Accuracy in Media

The New York Times, which endorsed Hillary Clinton for the Democratic presidential nomination last month, called on the former secretary of state to release the transcripts of her Wall Street speeches.

Clinton, who previously said that she “would look into it” when asked about releasing the transcripts, changed her tune at a Democratic Party town hall last week when she said that she would only do so “if everybody does it, and that includes the Republicans.”

The Times said that “Voters have every right to know what Mrs. Clinton told these groups,” and “By refusing to release them all, especially the bank speeches, Mrs. Clinton fuels speculation about why she’s stonewalling.”

That sentiment echoed an earlier statement made by The National Journal’s Ron Fournier on MSNBC’s Morning Joe when he said that her refusal to release the transcripts makes him think that “she’s not being honest.”

The Times concluded that the public has a right to know, and that her stonewalling is damaging her credibility among Democrats.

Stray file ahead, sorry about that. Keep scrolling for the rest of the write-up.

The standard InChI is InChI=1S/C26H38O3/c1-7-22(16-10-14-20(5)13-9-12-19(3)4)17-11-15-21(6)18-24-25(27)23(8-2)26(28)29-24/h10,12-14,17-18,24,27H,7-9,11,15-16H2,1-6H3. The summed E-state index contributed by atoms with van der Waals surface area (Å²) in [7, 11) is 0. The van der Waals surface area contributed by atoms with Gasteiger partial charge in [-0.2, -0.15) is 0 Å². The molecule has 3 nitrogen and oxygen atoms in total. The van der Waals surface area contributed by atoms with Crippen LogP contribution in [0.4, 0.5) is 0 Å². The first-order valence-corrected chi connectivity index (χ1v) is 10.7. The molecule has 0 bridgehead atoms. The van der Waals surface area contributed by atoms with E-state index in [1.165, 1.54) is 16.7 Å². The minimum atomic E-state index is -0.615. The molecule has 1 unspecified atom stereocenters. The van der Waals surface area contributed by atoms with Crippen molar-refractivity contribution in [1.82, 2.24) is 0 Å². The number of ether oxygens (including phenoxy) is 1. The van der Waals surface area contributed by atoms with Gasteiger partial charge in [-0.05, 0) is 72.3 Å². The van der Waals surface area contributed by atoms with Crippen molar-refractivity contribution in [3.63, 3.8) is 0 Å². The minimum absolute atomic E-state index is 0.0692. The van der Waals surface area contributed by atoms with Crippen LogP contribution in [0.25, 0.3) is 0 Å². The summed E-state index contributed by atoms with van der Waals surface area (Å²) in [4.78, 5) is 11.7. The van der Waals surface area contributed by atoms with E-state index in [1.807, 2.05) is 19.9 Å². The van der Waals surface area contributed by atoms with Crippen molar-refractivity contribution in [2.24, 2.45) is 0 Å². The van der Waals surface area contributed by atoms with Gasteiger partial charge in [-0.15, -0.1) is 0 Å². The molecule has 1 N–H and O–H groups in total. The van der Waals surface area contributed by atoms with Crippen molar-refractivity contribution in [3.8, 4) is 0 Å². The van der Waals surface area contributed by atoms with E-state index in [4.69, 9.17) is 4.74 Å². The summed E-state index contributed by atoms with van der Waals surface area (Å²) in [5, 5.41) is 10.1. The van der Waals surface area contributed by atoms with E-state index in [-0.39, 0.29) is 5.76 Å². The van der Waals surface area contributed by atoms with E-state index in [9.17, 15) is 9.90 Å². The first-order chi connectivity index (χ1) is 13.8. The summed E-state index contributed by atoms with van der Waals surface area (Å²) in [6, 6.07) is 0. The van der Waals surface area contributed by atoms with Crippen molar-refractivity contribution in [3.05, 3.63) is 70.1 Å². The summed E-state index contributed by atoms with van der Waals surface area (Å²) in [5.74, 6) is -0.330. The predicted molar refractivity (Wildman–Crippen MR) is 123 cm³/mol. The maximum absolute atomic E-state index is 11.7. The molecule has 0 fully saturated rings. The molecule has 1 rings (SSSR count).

Public interest in these speeches is legitimate, and it is the public—not the candidate—who decides how much disclosure is enough. By stonewalling on these transcripts, Mrs. Clinton plays into the hands of those who say she’s not trustworthy and makes her own rules. Most important, she is damaging her credibility among Democrats who are begging her to show them that she’d run an accountable and transparent White House.

Clinton will probably ignore the Times’ call to release the transcripts. But the very fact that the liberal media are questioning her refusal to do so should be a troubling sign to her supporters that Clinton may not be able to rely on the liberal media to give her the same level of support it has to previous Democratic candidates, and that could prove to be fatal to her plans to win the election.

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